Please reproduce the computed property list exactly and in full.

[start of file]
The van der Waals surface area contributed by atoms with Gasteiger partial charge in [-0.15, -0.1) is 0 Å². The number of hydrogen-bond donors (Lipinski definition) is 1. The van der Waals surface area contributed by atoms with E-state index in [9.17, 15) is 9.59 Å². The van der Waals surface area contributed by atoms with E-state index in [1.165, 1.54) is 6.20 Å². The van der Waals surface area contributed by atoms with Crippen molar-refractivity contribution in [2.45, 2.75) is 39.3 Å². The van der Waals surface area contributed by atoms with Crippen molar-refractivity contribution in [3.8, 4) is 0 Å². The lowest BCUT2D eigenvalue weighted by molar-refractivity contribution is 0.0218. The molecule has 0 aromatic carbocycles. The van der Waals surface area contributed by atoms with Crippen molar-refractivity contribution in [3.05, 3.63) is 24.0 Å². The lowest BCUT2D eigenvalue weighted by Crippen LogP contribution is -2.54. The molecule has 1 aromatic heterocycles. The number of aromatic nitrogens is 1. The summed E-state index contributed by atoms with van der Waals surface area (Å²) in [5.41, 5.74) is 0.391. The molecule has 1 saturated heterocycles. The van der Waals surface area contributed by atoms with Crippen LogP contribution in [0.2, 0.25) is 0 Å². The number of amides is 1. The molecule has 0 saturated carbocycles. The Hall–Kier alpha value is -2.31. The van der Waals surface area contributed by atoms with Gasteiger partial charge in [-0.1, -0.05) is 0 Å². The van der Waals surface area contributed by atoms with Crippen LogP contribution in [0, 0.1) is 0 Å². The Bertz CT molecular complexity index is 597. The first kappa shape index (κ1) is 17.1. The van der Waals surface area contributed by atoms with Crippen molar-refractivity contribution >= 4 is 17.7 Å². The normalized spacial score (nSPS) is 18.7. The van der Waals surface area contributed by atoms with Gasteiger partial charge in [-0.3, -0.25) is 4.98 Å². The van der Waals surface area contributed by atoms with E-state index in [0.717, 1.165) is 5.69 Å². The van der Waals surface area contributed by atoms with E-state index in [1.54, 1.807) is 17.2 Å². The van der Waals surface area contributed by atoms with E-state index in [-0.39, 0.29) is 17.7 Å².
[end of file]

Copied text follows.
The van der Waals surface area contributed by atoms with Gasteiger partial charge in [-0.15, -0.1) is 0 Å². The number of hydrogen-bond donors (Lipinski definition) is 1. The van der Waals surface area contributed by atoms with E-state index in [9.17, 15) is 9.59 Å². The van der Waals surface area contributed by atoms with E-state index in [1.165, 1.54) is 6.20 Å². The van der Waals surface area contributed by atoms with Crippen molar-refractivity contribution in [2.45, 2.75) is 39.3 Å². The van der Waals surface area contributed by atoms with Crippen molar-refractivity contribution in [3.8, 4) is 0 Å². The lowest BCUT2D eigenvalue weighted by molar-refractivity contribution is 0.0218. The molecule has 0 aromatic carbocycles. The van der Waals surface area contributed by atoms with Crippen molar-refractivity contribution in [3.05, 3.63) is 24.0 Å². The lowest BCUT2D eigenvalue weighted by Crippen LogP contribution is -2.54. The molecule has 1 aromatic heterocycles. The number of aromatic nitrogens is 1. The summed E-state index contributed by atoms with van der Waals surface area (Å²) in [5.41, 5.74) is 0.391. The molecule has 1 saturated heterocycles. The van der Waals surface area contributed by atoms with Crippen LogP contribution in [0.2, 0.25) is 0 Å². The number of amides is 1. The molecule has 0 saturated carbocycles. The Hall–Kier alpha value is -2.31. The van der Waals surface area contributed by atoms with Gasteiger partial charge in [-0.1, -0.05) is 0 Å². The van der Waals surface area contributed by atoms with Crippen LogP contribution in [0, 0.1) is 0 Å². The Bertz CT molecular complexity index is 597. The first kappa shape index (κ1) is 17.1. The van der Waals surface area contributed by atoms with Crippen molar-refractivity contribution >= 4 is 17.7 Å². The normalized spacial score (nSPS) is 18.7. The van der Waals surface area contributed by atoms with Gasteiger partial charge in [-0.3, -0.25) is 4.98 Å². The van der Waals surface area contributed by atoms with E-state index in [0.717, 1.165) is 5.69 Å². The van der Waals surface area contributed by atoms with E-state index in [1.54, 1.807) is 17.2 Å². The van der Waals surface area contributed by atoms with E-state index in [-0.39, 0.29) is 17.7 Å².